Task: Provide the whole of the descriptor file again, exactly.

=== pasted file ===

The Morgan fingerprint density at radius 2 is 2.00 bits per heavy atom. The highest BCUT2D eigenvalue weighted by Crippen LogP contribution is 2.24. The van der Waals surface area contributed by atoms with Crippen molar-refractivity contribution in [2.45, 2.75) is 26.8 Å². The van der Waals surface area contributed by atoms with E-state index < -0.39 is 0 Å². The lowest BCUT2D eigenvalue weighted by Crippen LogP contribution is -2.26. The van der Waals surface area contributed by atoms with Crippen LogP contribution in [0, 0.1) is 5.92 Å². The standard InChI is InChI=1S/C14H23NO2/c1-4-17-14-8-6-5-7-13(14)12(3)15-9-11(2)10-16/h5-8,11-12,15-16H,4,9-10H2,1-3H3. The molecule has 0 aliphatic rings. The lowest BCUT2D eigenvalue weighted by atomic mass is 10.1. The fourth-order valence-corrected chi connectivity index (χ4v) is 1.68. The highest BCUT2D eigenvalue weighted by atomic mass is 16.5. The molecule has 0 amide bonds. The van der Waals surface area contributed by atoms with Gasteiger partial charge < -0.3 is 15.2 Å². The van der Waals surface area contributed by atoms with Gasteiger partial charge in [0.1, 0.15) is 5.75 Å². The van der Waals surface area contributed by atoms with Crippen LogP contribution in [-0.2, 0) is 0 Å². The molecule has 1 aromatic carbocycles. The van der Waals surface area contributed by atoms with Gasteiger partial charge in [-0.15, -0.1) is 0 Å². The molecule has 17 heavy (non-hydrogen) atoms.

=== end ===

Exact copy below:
The Morgan fingerprint density at radius 2 is 2.00 bits per heavy atom. The highest BCUT2D eigenvalue weighted by Crippen LogP contribution is 2.24. The van der Waals surface area contributed by atoms with Crippen molar-refractivity contribution in [2.45, 2.75) is 26.8 Å². The van der Waals surface area contributed by atoms with E-state index < -0.39 is 0 Å². The lowest BCUT2D eigenvalue weighted by Crippen LogP contribution is -2.26. The van der Waals surface area contributed by atoms with Crippen LogP contribution in [0, 0.1) is 5.92 Å². The standard InChI is InChI=1S/C14H23NO2/c1-4-17-14-8-6-5-7-13(14)12(3)15-9-11(2)10-16/h5-8,11-12,15-16H,4,9-10H2,1-3H3. The molecule has 0 aliphatic rings. The lowest BCUT2D eigenvalue weighted by atomic mass is 10.1. The fourth-order valence-corrected chi connectivity index (χ4v) is 1.68. The highest BCUT2D eigenvalue weighted by atomic mass is 16.5. The molecule has 0 amide bonds. The van der Waals surface area contributed by atoms with Gasteiger partial charge < -0.3 is 15.2 Å². The van der Waals surface area contributed by atoms with Gasteiger partial charge in [0.1, 0.15) is 5.75 Å². The van der Waals surface area contributed by atoms with Crippen LogP contribution in [-0.2, 0) is 0 Å². The molecule has 1 aromatic carbocycles. The van der Waals surface area contributed by atoms with Gasteiger partial charge in [-0.15, -0.1) is 0 Å². The molecule has 17 heavy (non-hydrogen) atoms.